gaia repossi and jeremy everett chat closeness, collaboration and creation
Published by IDEA, Gaia Repossi and Jeremy Everett’s new book, "Alternating Rose And Gold," blurs the boundaries between artist and muse, life and work, public and private.
This article was originally published by i-D UK.
Over the course of their six year relationship, artist Jeremy Everett has been photographing his shared world with jeweler Gaia Repossi, the first female designer to run the Repossi family's century-old jewelry house. From lose yourself landscapes to intimate, behind-the-scenes studio shots, Jeremy has documented the everyday reality of Gaia's dreamy world of jewels and everything they encounter as a couple. "I enjoy the juxtaposition of the luxury object and life, the experimentation of two young people in the world, the rawness of reference objects, and the desire of the result," Jeremy explains of his inspiration behind the images. "I am always taking photos and as we travel together, I would photograph Gaia and her references." A selection of these snapshots have now been been collated and published by IDEA as Alternating Rose and Gold.
Beautiful, candid, and intimate, Alternating Rose and Gold is so much more than an exquisite reference book for a century-old jewelry house, it's a love letter to Gaia, an exploration of creative inspiration, and an intimate study of the artist and muse relationship. Sharing a peek inside, Gaia and Jeremy invite you on an intimate tour of their world.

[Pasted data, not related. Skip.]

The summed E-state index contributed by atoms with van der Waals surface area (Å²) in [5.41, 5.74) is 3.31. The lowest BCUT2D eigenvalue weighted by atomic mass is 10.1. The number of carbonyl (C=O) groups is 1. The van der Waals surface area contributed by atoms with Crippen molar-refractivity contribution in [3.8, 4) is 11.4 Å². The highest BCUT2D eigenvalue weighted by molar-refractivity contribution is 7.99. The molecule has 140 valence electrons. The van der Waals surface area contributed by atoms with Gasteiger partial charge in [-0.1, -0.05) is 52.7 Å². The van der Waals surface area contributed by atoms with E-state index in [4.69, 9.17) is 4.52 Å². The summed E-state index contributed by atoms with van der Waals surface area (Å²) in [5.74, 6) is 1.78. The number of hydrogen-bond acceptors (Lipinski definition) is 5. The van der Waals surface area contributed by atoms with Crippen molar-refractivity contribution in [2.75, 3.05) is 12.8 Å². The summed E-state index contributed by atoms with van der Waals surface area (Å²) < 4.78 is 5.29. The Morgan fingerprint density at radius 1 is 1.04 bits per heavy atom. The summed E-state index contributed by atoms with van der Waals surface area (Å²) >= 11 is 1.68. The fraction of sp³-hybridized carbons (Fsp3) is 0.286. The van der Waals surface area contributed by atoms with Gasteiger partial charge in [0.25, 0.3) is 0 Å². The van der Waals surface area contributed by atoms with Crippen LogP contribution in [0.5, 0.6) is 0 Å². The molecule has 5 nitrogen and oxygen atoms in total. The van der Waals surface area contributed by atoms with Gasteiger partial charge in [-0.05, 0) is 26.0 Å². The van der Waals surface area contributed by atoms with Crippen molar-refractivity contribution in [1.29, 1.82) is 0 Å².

What was the catalyst for Alternating Rose and Gold? When, where, and how was the concept born?
Gaia Repossi: It was a desire to publish something very loose, reflecting our common obsessions. They're an environment, or a visual world. I'm inspired by characters, tribes and artworks or buildings, and visions from other artists, just like I was by Jeremy's vision throughout this book and more.
Jeremy Everett: I had a collection of pictures on my table of Gaia, the Repossi Vendôme store demolition, and a mix of abstract pictures that related to her work, such as the palm trees and tire chains. I mixed them all up by hand so there was no logical order and no beginning or end, I glued the spine and made a beautiful block of reference, pure visual information. That was the beginning.
The title is a tribute to Dan Flavin's work. How does his work and world compare and contrast with Gaia's?
Jeremy: The Dan Flavin installation Alternating Pink and Gold was one of Gaia's references for the new Repossi Vendôme store. The title for this book suited because it is the symmetry of alternating parts, recto and verso, rose and gold.
Gaia: Yes, Dan Flavin's research in subtle color combinations, repetition, using systems just like Donald Judd (they were very close) compares and contrasts with my actual work.
Flicking through the finished tome, how does it make you feel? What did the project teach you about Gaia's world? Are you drawn to any images in particular?
Jeremy: I enjoy the juxtaposition of images of the luxury objects and life, the experimentation of two young people in the world, the rawness of reference objects, and the desire of the result.
Gaia: I liked how the simple combination of a palette of colors and images can express a desire or ambition identified to a brand. I like the seascapes and the palm trees, as well as the images we call the "blurs". They echo our types of gold and certain obsessions we have— you can find these colors in Repossi's new concept of the Vendôme store by OMA/Rem Koolhaas as well.
If people take one thing away from Alternating Rose and Gold, what would you like it to be?
Jeremy: That it all relates directly to daily life.
Gaia: That worlds imbricate within each other, visions imbricate as well. That it's all a reflection.
Finally, what's next for both of you?
Jeremy: Today then tomorrow!
Gaia: Some very exciting projects for next year but I can't say for now. There will be a new campaign soon as well as more visual projects, always more exciting projects!
Alternating Rose and Gold is available now, published by IDEA.
Text Steve Salter